- The Washington Times - Saturday, March 14, 2009

KISSIMMEE, Fla. | When it comes to his baseball career, Jack McGeary has always occupied space in multiple worlds.

He lives with a couple of players at Stanford University but doesn’t play baseball when he’s there. The Washington Nationals took him in the 2007 draft with the expectation he would be a star - and they paid him like one - but he isn’t around for almost half the season.

So it’s somewhat appropriate that in McGeary’s first full spring as a professional, one facilitated by his decision to take the spring quarter off from Stanford, he would be as worried about his finals as his fastball.

“I’m going back to the hotel right now to study a little bit,” he said. “My two exams, one’s in gender and power in ancient Rome, and I’ve got an exam in multilateral trade systems - it’s an international relations class. Then I’ve got a paper on Plato and a sports journalism paper to write.”

That’s typical McGeary - studying the practices of the interviewers even as he’s the interviewee.

However many quirks the left-hander comes with, the Nationals will take them if it means McGeary can put in a full baseball season. The pitcher, who turns 20 this week, fell to the sixth round of the draft because teams weren’t willing to see past his wish to attend Stanford.

Not the Nationals, who paid him a $1.8 million bonus, ponied up tuition for Stanford and arranged for him to pitch after the school year ended. The plan is paying off; McGeary took part in the first workout for minor league pitchers and catchers Friday, beginning a season Washington hopes will nudge ahead his progress toward the majors.

He’s expected to start the season at Class A Hagerstown, playing a full professional season for the first time and facing hitters several years older than him in some cases. Then he’ll head back to Stanford for the winter, taking another 20-credit load with the goal of finishing in two years - unless he decides to complete it all later.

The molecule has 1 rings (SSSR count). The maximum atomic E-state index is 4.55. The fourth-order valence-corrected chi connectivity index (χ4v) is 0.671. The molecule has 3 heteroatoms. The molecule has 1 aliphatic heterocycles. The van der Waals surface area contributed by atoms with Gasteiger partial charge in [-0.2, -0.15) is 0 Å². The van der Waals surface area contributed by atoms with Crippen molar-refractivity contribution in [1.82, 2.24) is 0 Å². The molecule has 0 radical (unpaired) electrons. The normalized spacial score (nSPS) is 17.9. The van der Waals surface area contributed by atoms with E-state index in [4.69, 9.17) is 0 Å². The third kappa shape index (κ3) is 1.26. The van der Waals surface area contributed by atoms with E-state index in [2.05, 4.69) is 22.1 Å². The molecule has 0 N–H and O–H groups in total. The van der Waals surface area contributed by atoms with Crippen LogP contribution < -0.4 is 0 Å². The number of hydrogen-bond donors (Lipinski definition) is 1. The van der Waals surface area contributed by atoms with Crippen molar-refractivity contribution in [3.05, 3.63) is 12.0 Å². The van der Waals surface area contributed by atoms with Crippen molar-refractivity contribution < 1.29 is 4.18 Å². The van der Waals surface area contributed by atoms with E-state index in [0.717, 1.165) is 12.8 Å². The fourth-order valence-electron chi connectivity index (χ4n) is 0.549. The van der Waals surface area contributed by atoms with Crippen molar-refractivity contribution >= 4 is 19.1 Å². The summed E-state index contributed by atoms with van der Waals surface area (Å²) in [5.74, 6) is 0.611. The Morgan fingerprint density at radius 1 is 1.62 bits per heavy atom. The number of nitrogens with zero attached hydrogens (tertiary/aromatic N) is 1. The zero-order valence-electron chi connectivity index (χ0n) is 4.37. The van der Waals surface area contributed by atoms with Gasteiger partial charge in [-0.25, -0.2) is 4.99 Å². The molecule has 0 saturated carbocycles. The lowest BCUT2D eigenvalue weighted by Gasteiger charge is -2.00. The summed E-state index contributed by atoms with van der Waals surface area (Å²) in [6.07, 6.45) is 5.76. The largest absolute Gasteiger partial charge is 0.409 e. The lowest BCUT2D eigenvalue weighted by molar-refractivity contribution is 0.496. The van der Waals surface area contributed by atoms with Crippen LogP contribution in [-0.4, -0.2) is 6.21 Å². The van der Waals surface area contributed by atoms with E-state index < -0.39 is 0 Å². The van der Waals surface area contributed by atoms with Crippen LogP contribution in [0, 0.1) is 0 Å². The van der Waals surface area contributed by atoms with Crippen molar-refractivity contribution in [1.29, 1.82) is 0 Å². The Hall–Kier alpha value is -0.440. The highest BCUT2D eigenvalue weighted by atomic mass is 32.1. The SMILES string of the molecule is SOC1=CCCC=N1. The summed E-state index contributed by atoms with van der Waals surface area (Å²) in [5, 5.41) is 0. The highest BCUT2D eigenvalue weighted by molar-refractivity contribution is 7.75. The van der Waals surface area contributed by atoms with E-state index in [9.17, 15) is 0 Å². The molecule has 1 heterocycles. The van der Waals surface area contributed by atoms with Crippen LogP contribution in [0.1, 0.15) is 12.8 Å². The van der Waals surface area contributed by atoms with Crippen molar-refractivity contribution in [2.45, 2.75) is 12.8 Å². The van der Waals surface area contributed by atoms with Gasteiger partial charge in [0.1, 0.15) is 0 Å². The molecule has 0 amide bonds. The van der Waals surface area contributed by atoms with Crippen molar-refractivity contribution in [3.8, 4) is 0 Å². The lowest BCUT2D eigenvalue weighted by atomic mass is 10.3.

“Part of the reason I’ve been taking a heavy load is so I can get done as fast as possible,” he said. “The No. 1 goal is still to graduate, and I’m not giving up on that yet. My plan is to graduate just as I would have any other way - and be a full-time baseball player at the same time.”

McGeary said he doesn’t feel the arrangement has set back his baseball progress, though he has only logged two starts above rookie ball in two years. Even the most optimistic scenarios have McGeary more than a year from the majors, but the issue has been more about time, not talent.

“I think he’s progressing at a reasonable rate. The focus on being a full-time player will accelerate that,” acting general manager Mike Rizzo said. “We always thought that he was a quicker-accelerating type of player because he comes to the table with command and the tools to be a good quality left-handed pitcher.”

Assistant general manager Bob Boone said the Nationals haven’t ruled out the possibility of keeping McGeary at extended spring training and sending him to short-season Class A Vermont. But the plan for now is to start him for a full season at Hagerstown and see how he does.

“That’s actually pretty young [for Hagerstown],” Boone said. “The [Vermont] club is actually more of a college rookie league. We’ll just watch and see how he does in spring training.”

McGeary said he’ll re-evaluate the arrangement after the season, so there might come a time when he decides he can’t be both a student and a professional pitcher full time.

Whatever his next move is, it’ll likely come on his terms. Before heading east, he worked out plans to submit his two finals - a take-home exam he’ll e-mail to his professor and a traditional test he’ll fax. For now, it’s part of the regimen for McGeary, right along with sprints and bullpen sessions.

“He’s certainly not going to give up on graduating from Stanford,” Rizzo said. “We believe that he can do both. He thinks he can, so we’re very happy about it.”

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